It was a good and productive year in wine on many fronts. Gourmet Traveller WINE became an independent publication free of the constraints of the corporate world, overall vintage was excellent and in 2015/16, Australian wine exports grew by 11.4%. Meanwhile, the Australian Organic Market Report showed a 120% increase in sales of certified organic drinks (including wine). Across the ditch, Bob Campbell MW controversially awarded the 2014 Neudorf Moutere Chardonnay a perfect 100-point score, while in response to the glut of ordinary Marlborough sauvignon blanc produced in recent years, a group of wineries formed MANA Winegrowers to collectively bring practices back to earth through organic farming.
GT WINE sported a new look after being redesigned to reflect the evolving market and PEFC-approved recyclable paper was introduced in an effort to be more environmentally responsible. Our digital edition was launched allowing us to reach a broader market. Contributor Julian Tompkin noted a fascination for diverse varieties was now playing out on a global scale, with many focusing on indigenous varieties – some in danger of extinction. We saw wine in Eastern European countries, Greece, Italy and Israel gaining traction, while back home, there was a resurgence of concrete tanks and amphorae in wineries. Also, the Women in Wine Awards were introduced to acknowledge the dynamic presence of women in the industry.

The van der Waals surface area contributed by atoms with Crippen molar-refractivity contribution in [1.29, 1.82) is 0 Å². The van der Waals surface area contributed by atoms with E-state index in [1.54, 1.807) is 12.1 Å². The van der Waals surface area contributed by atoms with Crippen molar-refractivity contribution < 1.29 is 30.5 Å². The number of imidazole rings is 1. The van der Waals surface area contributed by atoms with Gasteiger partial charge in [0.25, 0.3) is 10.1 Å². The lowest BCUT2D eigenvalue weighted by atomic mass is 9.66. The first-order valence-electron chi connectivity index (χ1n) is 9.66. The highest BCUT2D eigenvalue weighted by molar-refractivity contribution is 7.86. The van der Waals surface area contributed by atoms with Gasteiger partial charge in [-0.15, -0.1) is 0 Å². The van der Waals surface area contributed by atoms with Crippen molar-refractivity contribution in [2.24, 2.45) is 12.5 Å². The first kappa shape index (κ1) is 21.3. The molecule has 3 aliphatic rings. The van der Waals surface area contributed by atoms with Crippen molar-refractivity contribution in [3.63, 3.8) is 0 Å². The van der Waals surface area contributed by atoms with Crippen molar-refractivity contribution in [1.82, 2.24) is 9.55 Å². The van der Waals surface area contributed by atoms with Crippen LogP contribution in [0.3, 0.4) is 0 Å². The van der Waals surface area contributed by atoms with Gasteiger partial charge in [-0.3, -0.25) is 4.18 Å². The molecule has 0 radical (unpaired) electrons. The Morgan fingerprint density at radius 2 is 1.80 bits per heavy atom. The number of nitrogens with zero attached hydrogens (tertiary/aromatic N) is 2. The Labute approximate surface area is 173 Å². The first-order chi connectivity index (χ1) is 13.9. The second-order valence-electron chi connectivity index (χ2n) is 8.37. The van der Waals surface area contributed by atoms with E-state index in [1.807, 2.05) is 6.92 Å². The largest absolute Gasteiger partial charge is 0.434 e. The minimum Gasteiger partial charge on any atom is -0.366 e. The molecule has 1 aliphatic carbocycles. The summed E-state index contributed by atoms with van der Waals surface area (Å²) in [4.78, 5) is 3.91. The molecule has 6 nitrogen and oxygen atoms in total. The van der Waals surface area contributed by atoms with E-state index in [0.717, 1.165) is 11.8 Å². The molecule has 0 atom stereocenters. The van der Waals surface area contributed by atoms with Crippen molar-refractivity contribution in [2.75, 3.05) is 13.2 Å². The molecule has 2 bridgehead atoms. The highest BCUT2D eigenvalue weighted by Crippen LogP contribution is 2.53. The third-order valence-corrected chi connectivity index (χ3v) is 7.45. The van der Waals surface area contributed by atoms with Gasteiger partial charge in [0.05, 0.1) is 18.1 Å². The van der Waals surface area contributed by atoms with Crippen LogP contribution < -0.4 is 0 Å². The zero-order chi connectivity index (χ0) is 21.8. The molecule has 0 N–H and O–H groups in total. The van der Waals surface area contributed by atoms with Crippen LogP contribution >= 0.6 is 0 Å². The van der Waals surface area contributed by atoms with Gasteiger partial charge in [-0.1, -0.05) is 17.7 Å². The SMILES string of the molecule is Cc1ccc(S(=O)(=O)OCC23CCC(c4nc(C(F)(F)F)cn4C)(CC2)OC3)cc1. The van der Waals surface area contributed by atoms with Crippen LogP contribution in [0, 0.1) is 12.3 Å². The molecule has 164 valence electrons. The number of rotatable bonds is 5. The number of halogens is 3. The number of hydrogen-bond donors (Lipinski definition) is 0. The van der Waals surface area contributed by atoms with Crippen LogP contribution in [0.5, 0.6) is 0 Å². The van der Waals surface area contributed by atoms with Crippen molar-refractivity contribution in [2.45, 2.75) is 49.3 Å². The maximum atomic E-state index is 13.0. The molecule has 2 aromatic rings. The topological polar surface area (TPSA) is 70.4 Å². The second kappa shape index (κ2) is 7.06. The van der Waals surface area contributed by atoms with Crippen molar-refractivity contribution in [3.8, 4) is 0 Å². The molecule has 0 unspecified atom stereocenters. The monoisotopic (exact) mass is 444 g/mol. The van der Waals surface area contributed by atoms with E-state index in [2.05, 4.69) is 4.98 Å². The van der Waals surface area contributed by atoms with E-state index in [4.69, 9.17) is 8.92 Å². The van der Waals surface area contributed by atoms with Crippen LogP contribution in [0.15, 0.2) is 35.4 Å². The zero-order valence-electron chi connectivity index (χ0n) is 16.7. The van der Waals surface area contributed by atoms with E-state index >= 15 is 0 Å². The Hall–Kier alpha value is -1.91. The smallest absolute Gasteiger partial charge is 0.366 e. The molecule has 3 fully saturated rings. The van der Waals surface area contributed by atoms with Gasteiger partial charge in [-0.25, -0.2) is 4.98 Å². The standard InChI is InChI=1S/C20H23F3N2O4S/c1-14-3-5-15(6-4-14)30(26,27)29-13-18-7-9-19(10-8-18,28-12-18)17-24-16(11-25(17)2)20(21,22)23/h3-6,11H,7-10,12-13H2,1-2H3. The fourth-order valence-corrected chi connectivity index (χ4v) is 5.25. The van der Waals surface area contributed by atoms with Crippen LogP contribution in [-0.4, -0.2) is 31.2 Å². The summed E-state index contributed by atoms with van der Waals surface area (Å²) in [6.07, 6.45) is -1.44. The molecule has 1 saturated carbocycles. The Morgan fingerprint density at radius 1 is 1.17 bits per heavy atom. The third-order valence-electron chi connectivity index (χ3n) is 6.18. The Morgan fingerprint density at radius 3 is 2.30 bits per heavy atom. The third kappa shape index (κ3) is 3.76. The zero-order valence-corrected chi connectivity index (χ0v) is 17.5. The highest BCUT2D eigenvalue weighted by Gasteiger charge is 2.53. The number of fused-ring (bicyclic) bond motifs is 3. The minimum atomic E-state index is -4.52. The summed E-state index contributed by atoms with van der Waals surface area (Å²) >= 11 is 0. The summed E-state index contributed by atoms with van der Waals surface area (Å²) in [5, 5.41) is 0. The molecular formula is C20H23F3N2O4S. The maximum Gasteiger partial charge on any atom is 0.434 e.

After five years, Rootstock called last drinks at its final event. It had done its job and blazed a trail for what were once little known and under-appreciated minimal intervention wines. At the same time, the late Taras Ochota was nominated as a GT WINE Winemaker of the Year finalist. He was at the vanguard of the collective cultural shift, broadening Australia’s image through his personal flamboyance and compelling wines. GT WINE introduced Young Sommeliers to Watch, an initiative that ran through the year to recognise up-and-coming wine professionals with Melbourne’s Kara Maisano taking out the award.